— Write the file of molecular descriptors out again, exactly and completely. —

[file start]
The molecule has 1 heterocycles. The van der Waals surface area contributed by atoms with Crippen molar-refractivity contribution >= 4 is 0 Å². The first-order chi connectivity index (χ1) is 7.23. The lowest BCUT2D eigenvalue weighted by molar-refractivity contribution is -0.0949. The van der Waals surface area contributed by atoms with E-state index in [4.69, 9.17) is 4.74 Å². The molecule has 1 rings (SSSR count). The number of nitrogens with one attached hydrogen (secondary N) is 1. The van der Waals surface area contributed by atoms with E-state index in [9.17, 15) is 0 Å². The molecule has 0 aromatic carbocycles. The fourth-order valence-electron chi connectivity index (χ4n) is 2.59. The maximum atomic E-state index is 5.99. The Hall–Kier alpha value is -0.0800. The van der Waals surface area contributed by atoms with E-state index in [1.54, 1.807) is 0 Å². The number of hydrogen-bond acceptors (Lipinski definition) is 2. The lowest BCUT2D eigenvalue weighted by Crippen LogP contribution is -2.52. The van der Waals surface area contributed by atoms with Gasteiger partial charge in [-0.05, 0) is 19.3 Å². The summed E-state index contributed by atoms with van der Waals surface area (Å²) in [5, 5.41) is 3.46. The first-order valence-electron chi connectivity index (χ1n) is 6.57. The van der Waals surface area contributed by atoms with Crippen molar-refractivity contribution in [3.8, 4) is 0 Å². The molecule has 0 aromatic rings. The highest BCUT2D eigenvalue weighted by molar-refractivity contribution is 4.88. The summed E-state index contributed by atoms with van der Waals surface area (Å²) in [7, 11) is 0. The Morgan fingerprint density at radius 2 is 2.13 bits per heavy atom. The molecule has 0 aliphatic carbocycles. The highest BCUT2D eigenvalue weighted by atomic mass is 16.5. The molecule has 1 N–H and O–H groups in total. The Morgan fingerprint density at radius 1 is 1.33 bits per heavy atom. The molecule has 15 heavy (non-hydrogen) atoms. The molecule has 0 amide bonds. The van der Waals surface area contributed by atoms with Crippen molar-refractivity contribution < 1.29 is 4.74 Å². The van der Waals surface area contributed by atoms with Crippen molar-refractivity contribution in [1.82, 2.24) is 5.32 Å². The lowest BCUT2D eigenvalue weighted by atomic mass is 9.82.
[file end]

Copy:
The molecule has 1 heterocycles. The van der Waals surface area contributed by atoms with Crippen molar-refractivity contribution >= 4 is 0 Å². The first-order chi connectivity index (χ1) is 7.23. The lowest BCUT2D eigenvalue weighted by molar-refractivity contribution is -0.0949. The van der Waals surface area contributed by atoms with E-state index in [4.69, 9.17) is 4.74 Å². The molecule has 1 rings (SSSR count). The number of nitrogens with one attached hydrogen (secondary N) is 1. The van der Waals surface area contributed by atoms with E-state index in [9.17, 15) is 0 Å². The molecule has 0 aromatic carbocycles. The fourth-order valence-electron chi connectivity index (χ4n) is 2.59. The maximum atomic E-state index is 5.99. The Hall–Kier alpha value is -0.0800. The van der Waals surface area contributed by atoms with E-state index in [1.54, 1.807) is 0 Å². The number of hydrogen-bond acceptors (Lipinski definition) is 2. The lowest BCUT2D eigenvalue weighted by Crippen LogP contribution is -2.52. The van der Waals surface area contributed by atoms with Gasteiger partial charge in [-0.05, 0) is 19.3 Å². The summed E-state index contributed by atoms with van der Waals surface area (Å²) in [5, 5.41) is 3.46. The first-order valence-electron chi connectivity index (χ1n) is 6.57. The van der Waals surface area contributed by atoms with Crippen molar-refractivity contribution in [3.8, 4) is 0 Å². The molecule has 0 aromatic rings. The highest BCUT2D eigenvalue weighted by molar-refractivity contribution is 4.88. The summed E-state index contributed by atoms with van der Waals surface area (Å²) in [7, 11) is 0. The Morgan fingerprint density at radius 2 is 2.13 bits per heavy atom. The molecule has 0 aliphatic carbocycles. The highest BCUT2D eigenvalue weighted by atomic mass is 16.5. The molecule has 1 N–H and O–H groups in total. The Morgan fingerprint density at radius 1 is 1.33 bits per heavy atom. The molecule has 15 heavy (non-hydrogen) atoms. The molecule has 0 amide bonds. The van der Waals surface area contributed by atoms with Crippen molar-refractivity contribution < 1.29 is 4.74 Å². The van der Waals surface area contributed by atoms with Crippen molar-refractivity contribution in [1.82, 2.24) is 5.32 Å². The lowest BCUT2D eigenvalue weighted by atomic mass is 9.82.